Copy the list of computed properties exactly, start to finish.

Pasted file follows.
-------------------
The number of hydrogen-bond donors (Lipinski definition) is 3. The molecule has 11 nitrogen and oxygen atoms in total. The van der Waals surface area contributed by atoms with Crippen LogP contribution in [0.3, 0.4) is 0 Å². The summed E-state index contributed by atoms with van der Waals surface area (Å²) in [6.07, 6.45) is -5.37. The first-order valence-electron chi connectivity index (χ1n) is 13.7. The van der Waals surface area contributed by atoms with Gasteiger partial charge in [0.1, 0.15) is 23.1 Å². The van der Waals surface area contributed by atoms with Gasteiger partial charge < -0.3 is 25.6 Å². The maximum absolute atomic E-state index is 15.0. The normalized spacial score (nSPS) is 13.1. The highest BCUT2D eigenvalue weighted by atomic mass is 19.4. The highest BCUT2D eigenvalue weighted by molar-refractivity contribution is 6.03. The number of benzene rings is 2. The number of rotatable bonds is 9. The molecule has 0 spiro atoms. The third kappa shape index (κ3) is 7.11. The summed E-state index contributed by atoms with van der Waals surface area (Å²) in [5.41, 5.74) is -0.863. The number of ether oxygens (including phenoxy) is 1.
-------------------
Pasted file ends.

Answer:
The number of hydrogen-bond donors (Lipinski definition) is 3. The molecule has 11 nitrogen and oxygen atoms in total. The van der Waals surface area contributed by atoms with Crippen LogP contribution in [0.3, 0.4) is 0 Å². The summed E-state index contributed by atoms with van der Waals surface area (Å²) in [6.07, 6.45) is -5.37. The first-order valence-electron chi connectivity index (χ1n) is 13.7. The van der Waals surface area contributed by atoms with Gasteiger partial charge in [0.1, 0.15) is 23.1 Å². The van der Waals surface area contributed by atoms with Gasteiger partial charge < -0.3 is 25.6 Å². The maximum absolute atomic E-state index is 15.0. The normalized spacial score (nSPS) is 13.1. The highest BCUT2D eigenvalue weighted by atomic mass is 19.4. The highest BCUT2D eigenvalue weighted by molar-refractivity contribution is 6.03. The number of benzene rings is 2. The number of rotatable bonds is 9. The molecule has 0 spiro atoms. The third kappa shape index (κ3) is 7.11. The summed E-state index contributed by atoms with van der Waals surface area (Å²) in [5.41, 5.74) is -0.863. The number of ether oxygens (including phenoxy) is 1.